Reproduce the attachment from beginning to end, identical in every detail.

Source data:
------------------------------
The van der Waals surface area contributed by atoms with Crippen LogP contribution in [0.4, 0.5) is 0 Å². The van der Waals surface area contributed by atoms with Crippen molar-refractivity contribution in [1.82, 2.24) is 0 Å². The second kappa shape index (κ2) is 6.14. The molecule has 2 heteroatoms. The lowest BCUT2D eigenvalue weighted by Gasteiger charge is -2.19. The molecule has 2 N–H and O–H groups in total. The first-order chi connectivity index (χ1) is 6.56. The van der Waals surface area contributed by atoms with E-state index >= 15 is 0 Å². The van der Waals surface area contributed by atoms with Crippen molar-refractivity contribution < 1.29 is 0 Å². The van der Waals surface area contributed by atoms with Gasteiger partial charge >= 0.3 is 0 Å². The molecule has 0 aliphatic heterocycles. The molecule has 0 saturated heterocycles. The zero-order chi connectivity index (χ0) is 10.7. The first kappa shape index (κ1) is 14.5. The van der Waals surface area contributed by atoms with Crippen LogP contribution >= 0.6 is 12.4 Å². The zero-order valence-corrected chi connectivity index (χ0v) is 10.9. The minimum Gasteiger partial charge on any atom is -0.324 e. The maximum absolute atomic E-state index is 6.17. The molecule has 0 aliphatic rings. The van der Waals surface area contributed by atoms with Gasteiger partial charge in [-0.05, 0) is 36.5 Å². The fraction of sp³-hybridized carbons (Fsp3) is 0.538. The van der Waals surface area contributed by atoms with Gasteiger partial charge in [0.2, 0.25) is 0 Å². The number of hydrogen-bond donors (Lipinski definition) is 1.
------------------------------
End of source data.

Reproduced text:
The van der Waals surface area contributed by atoms with Crippen LogP contribution in [0.4, 0.5) is 0 Å². The van der Waals surface area contributed by atoms with Crippen molar-refractivity contribution in [1.82, 2.24) is 0 Å². The second kappa shape index (κ2) is 6.14. The molecule has 2 heteroatoms. The lowest BCUT2D eigenvalue weighted by Gasteiger charge is -2.19. The molecule has 2 N–H and O–H groups in total. The first-order chi connectivity index (χ1) is 6.56. The van der Waals surface area contributed by atoms with E-state index >= 15 is 0 Å². The van der Waals surface area contributed by atoms with Crippen molar-refractivity contribution < 1.29 is 0 Å². The van der Waals surface area contributed by atoms with Gasteiger partial charge >= 0.3 is 0 Å². The molecule has 0 aliphatic heterocycles. The molecule has 0 saturated heterocycles. The zero-order chi connectivity index (χ0) is 10.7. The first kappa shape index (κ1) is 14.5. The van der Waals surface area contributed by atoms with Crippen LogP contribution >= 0.6 is 12.4 Å². The zero-order valence-corrected chi connectivity index (χ0v) is 10.9. The minimum Gasteiger partial charge on any atom is -0.324 e. The maximum absolute atomic E-state index is 6.17. The molecule has 0 aliphatic rings. The van der Waals surface area contributed by atoms with Gasteiger partial charge in [-0.05, 0) is 36.5 Å². The fraction of sp³-hybridized carbons (Fsp3) is 0.538. The van der Waals surface area contributed by atoms with Gasteiger partial charge in [0.2, 0.25) is 0 Å². The number of hydrogen-bond donors (Lipinski definition) is 1.